A novel implant seeded with muscle cells could better integrate prosthetic limbs with the body, allowing amputees greater control over robotic appendages. The construct, developed at the University of Michigan, consists of tiny cups, made from an electrically conductive polymer, that fit on nerve endings and attract the severed nerves. Electrical signals coming from the nerve can then be translated and used to move the limb.
“This looks like it could be an elegant way to control a prosthetic with fine movement,” says Rutledge Ellis-Behnke, a scientist at MIT who was not involved in the research. “Rather than having a big dumb piece of plastic strapped to the arm, you could actually have an integrated tool that feels like it’s part of the body.”
Today, movement of most prostheses is effortful and limited. The limbs are controlled by conscious movement of remaining muscle–the wearer might contract a chest muscle to move the arm in a certain direction, for example. Wiring residual nerves directly to artificial limbs would provide a more intuitive way to control them. But efforts to build peripheral nerve interfaces have been hampered in large part by the growth of scar tissue, which limits the utility and durability of implanted devices.
The most successful method for controlling a prosthesis to date is a surgical procedure in which nerves that were previously attached to muscles in a lost arm and hand are transplanted into the chest. When the wearer thinks about moving the hand, chest muscles contract, and those signals are used to control the limb. While a vast improvement over existing methods, this approach still provides a limited level of control–only about five nerves can be transplanted to the chest.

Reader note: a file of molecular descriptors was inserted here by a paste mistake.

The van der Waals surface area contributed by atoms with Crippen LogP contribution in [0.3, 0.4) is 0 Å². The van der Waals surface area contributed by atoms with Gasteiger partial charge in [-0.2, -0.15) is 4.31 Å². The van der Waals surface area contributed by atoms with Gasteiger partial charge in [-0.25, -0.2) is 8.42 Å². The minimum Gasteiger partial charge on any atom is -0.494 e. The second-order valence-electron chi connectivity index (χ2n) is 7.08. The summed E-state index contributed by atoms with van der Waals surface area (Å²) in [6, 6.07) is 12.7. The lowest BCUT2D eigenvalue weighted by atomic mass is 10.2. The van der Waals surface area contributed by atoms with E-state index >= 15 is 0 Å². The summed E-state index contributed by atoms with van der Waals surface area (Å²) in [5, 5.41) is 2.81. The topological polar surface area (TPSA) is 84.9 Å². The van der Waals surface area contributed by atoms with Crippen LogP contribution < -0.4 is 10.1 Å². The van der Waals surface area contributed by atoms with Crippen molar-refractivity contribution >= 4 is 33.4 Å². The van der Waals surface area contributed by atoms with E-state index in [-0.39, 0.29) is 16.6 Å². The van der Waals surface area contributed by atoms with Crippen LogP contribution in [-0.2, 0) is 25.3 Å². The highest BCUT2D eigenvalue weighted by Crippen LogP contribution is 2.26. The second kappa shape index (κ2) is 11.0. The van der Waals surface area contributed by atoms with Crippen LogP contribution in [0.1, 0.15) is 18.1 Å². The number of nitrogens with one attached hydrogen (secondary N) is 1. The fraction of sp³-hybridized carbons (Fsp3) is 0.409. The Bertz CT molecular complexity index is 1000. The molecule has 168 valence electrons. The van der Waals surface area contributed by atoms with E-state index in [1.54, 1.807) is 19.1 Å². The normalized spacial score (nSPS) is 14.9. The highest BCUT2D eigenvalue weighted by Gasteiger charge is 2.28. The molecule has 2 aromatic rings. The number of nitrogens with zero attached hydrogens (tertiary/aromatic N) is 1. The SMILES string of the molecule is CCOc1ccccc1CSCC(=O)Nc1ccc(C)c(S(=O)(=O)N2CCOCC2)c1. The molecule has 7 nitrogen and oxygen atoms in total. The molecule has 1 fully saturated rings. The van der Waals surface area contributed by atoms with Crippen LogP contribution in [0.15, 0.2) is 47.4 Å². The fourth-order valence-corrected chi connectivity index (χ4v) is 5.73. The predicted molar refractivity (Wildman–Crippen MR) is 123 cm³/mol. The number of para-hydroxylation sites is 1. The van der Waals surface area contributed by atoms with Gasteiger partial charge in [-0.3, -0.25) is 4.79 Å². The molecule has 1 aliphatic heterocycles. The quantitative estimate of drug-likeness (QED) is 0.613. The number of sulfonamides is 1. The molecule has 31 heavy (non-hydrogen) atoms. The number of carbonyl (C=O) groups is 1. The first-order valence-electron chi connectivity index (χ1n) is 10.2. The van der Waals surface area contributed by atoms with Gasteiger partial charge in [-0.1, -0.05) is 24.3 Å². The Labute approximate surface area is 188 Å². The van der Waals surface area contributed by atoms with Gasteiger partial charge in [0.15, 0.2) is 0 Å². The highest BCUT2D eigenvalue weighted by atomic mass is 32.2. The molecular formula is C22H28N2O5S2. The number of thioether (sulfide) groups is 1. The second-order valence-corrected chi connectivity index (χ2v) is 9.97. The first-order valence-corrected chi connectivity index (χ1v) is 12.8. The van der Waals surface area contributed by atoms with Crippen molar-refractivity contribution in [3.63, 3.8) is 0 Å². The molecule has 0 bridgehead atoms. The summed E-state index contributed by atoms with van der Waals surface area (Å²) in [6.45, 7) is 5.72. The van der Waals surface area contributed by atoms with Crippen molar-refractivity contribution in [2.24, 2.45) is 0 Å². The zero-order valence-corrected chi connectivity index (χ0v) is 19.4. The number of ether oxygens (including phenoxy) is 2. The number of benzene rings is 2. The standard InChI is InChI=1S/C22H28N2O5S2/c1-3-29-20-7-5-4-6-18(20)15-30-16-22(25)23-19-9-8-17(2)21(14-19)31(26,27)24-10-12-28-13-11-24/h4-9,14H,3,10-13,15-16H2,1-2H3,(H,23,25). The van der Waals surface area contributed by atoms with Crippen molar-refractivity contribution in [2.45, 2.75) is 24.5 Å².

The new interface, developed by plastic surgeon Paul Cederna and colleagues, builds on this concept, using transplanted muscle cells as targets rather than intact muscle. After a limb is severed, the nerves that originally attached to it continue to sprout, searching for a new muscle with which to connect. (This biological process can sometimes create painful tangles of nerve tissue, called neuromas, at the tip of the severed limb.) “The nerve is constantly sending signals downstream to tell the hand what to do, even if the hand isn’t there,” says Cederna. “We can interpret those signals and use them to run a prosthesis.”
The interface consists of a small cuplike structure about one-tenth of a millimeter in diameter that is surgically implanted at the end of the nerve, relaying both motor and sensory signals from the nerve to the prosthesis. Inside the cup is a scaffold of biological tissue seeded with muscle cells–because motor and sensory nerves make connections onto muscle in healthy tissue, the muscle cells provide a natural target for wandering nerve endings. The severed nerve grows into the cup and connects to the cells, transmitting electrical signals from the brain. Because it is coated with an electrically active polymer, the cup acts as a wire to pick up electrical signals and transmit them to a robotic limb. Cederna’s team doesn’t develop prostheses themselves, but he says the signals could be transmitted via existing wireless technology.